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You are here: MacNN Forums > Hardware - Troubleshooting and Discussion > Mac Desktops > so convince me

so convince me
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ZLIsom92
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Jul 4, 2006, 04:01 AM
 
me and my friend always fight because im a windows guy and have always been ever since 1998 when i first got my first computer,and my friend,well hes has like 4ibooks and he just got a 20" imac for graduation and like i said we've always fought about which one is better windows and macs and im kinda thinking of switchin to a mac but the problem is....im a big gamer,and gaming on mac=major suckage,unless you do bootcamp but that will mean ill have to fork out $200 AFTER i sepnd a bunch more just for a mpretty case when i can pay way less and get a windows PC thats waywayway faster...

so i guess what im saying is convince me why i should become a mac user and why its just sooo much better according to all you apple users
( Last edited by ZLIsom92; Jul 19, 2006 at 01:54 AM. )
     
harrisjamieh
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Jul 4, 2006, 05:19 AM
 
You know all that crashing you get on your computer, forget about it if you get a Mac.

You know the loud noises your computer makes? forget about it on a Mac.

You know all the time when Windows doesn't do something right (like connecting to wireless)? Forget about it on Mac...

You know how everything requires drivers and crap on a PC? Forget about it on a Mac

etc
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ajprice
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Jul 4, 2006, 05:22 AM
 
If you're worried about games, get a Mac and a game console, or keep your PC as a games machine.

It'll be much easier if you just comply.
     
ZLIsom92  (op)
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Jul 4, 2006, 04:13 PM
 
hmm i guess i could do that 2nd thing


but i was thinking of saving up for a mac mini,are those any good?
     
stwain2003
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Jul 4, 2006, 04:30 PM
 
If you get the 2GB of RAM they are. 512 is too slow. And that goes for any mac. Probably 1GB would be good even.

Also, what are you looking to use it for?
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kmkkid
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Jul 4, 2006, 05:20 PM
 
Why would you be forking out more money for windows if you're currently already using a copy?

Oh, and the new iMac is pretty damn fast and cheap.
     
waterbuck
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Jul 5, 2006, 03:06 PM
 
I think Mac's generally handle most tasks more simply and more elegantly. Okay, that's not news.

But PC's are fine for plenty of stuff, and they do play the latest games. Moreover, if you are thiking about putting XP on a new Mac mini, you need to consider that probably you could still get a better "gaming rig" by just getting a higher-powered PC. The Mini can play games but it is probably not going to be a solid gaming rig for FPS games, or at least not as good as a cheap PC or an iMac.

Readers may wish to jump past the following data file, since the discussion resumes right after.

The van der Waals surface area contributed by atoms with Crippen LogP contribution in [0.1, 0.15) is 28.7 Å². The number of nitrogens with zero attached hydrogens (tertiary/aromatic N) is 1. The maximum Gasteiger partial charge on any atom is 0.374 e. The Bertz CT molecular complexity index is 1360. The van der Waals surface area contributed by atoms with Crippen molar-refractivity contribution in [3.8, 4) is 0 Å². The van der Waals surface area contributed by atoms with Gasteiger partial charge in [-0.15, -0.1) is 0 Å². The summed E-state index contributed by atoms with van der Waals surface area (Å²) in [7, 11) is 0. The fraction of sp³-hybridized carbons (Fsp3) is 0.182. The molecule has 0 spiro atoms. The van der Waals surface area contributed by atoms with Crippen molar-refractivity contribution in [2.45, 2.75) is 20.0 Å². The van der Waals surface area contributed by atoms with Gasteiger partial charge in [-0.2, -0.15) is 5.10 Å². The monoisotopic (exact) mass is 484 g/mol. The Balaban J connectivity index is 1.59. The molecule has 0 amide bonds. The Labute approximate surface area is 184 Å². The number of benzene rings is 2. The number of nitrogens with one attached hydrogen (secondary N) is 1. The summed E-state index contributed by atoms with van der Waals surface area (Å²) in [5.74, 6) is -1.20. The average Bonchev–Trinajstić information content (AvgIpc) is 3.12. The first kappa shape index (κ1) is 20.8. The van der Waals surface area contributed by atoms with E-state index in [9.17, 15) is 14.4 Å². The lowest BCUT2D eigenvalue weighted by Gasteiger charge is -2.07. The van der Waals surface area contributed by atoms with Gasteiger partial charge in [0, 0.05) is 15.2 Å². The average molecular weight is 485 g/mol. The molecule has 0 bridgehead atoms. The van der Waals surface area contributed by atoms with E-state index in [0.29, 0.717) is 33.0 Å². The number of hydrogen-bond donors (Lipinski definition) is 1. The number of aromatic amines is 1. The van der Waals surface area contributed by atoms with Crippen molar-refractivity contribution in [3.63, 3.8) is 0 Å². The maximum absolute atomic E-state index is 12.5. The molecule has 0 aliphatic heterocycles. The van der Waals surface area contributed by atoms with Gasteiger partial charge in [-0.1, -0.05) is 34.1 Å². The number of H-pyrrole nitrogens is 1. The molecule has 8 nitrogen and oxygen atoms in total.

Check the various shootouts at barefeas.com

http://www.barefeats.com/mincd.html
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parsec_kadets
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Jul 5, 2006, 05:58 PM
 
Honestly this discussion belongs in the OSX forum. Your question is about Macs in general, not iMacs or Mac minis specifically. But I'll bite.
I'm a bit confused. One of your knocks against the Mac is that it's not a caming system. Then you say you want to get the worst possible gaming Mac available. I understand that money is a concern, but if you're not willing or able to pay for a Mac with a better graphics card then don't complain. I have the 17" iMac and it handles WoW just fine. The only time I get less than 50 FPS on a regular basis is when I'm in 40 man groups. When I'm not I almost always get 60+ FPS. This is with almost all settings set as high as they go.

Why is OS X better? One reason for me is because it's UNIX, which I use every day at work (even though I work for a windows centric company).

I also don't like the model in Windows where every app is designed to take up the full screen. The first complaint I hear from Windows users who try OS X is "why is it so difficult to maximize?" To which I usually respond, "Why are you trying to maximize? Is the screen too small?"

Moving files around tends to feel like a chore in Windows. First you have to navigate to the folder where the file is. Then you have to select the file, go to the file menu and choose cut, then in the same window navigate to where you want the file to be, go to the file menu and choose paste. How many clicks is that? A dozen? Maybe two dozen even? On a Mac I just find the file I want to move, click and hold, drag the file to the disk I want it to be on, hold for a sec and the folder opens, repeat until I'm where I want the file to be, then release the mouse. If the file was on my desktop I just moved it with a single click. It's almost never more than 5 clicks.

Finally, why do I use a Mac? Why not? I've yet to find a single program that I need to use, outside of games, that I can't either buy a Mac version of, or find an equally good or better equivilant for on the Mac. Sure there are some examples out there, but I've never needed to use any of the ones I've seen mentioned.
     
mduell
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Jul 5, 2006, 06:36 PM
 
Originally Posted by parsec_kadets
Why is OS X better? One reason for me is because it's UNIX
OSX is not UNIX.

/pet peeve
     
dimmer
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Jul 5, 2006, 10:29 PM
 
Per Apple:

UNIX-based

Beneath the easy-to-use interface and rich graphics of Mac OS X lies Darwin, an open source, UNIX-based foundation built on such technologies as mach and FreeBSD. With Tiger come significant enhancements to this UNIX foundation, including improvements to dual-processor support for increased performance when reading and writing files to disk and when using Mac OS X with NFS file servers.

UNIX users will feel right at home because Mac OS X offers a complete X Window System implementation for running X11-based applications. Fully integrated with the OS, X11 for Mac OS X, based on the open source XFree86 project, gives UNIX users the ability to run thousands of X11 applications concurrently with other Mac OS X applications.